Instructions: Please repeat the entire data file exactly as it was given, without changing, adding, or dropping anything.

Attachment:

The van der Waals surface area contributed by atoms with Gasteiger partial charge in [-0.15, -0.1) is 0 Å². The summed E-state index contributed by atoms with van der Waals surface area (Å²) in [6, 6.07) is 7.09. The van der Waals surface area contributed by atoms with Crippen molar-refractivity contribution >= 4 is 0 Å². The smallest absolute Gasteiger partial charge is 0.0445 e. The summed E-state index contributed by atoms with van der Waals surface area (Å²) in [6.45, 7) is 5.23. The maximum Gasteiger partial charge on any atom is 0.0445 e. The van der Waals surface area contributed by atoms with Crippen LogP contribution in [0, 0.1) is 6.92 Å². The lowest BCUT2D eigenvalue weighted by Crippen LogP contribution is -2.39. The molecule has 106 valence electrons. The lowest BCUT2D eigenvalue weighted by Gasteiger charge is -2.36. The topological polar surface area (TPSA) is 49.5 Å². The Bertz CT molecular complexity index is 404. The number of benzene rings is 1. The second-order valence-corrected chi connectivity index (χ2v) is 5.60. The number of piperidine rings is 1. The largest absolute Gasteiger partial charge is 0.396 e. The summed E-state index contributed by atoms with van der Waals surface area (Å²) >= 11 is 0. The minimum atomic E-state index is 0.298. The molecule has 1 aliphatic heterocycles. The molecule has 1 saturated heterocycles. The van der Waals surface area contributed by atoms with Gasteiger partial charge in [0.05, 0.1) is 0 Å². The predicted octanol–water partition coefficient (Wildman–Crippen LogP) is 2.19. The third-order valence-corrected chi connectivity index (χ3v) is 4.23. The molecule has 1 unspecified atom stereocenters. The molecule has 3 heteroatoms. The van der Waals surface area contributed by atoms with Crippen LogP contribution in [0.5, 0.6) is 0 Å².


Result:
The van der Waals surface area contributed by atoms with Gasteiger partial charge in [-0.15, -0.1) is 0 Å². The summed E-state index contributed by atoms with van der Waals surface area (Å²) in [6, 6.07) is 7.09. The van der Waals surface area contributed by atoms with Crippen molar-refractivity contribution >= 4 is 0 Å². The smallest absolute Gasteiger partial charge is 0.0445 e. The summed E-state index contributed by atoms with van der Waals surface area (Å²) in [6.45, 7) is 5.23. The maximum Gasteiger partial charge on any atom is 0.0445 e. The van der Waals surface area contributed by atoms with Crippen LogP contribution in [0, 0.1) is 6.92 Å². The lowest BCUT2D eigenvalue weighted by Crippen LogP contribution is -2.39. The molecule has 106 valence electrons. The lowest BCUT2D eigenvalue weighted by Gasteiger charge is -2.36. The topological polar surface area (TPSA) is 49.5 Å². The Bertz CT molecular complexity index is 404. The number of benzene rings is 1. The second-order valence-corrected chi connectivity index (χ2v) is 5.60. The number of piperidine rings is 1. The largest absolute Gasteiger partial charge is 0.396 e. The summed E-state index contributed by atoms with van der Waals surface area (Å²) >= 11 is 0. The minimum atomic E-state index is 0.298. The molecule has 1 aliphatic heterocycles. The molecule has 1 saturated heterocycles. The van der Waals surface area contributed by atoms with Gasteiger partial charge in [0.05, 0.1) is 0 Å². The predicted octanol–water partition coefficient (Wildman–Crippen LogP) is 2.19. The third-order valence-corrected chi connectivity index (χ3v) is 4.23. The molecule has 1 unspecified atom stereocenters. The molecule has 3 heteroatoms. The van der Waals surface area contributed by atoms with Crippen LogP contribution in [0.5, 0.6) is 0 Å².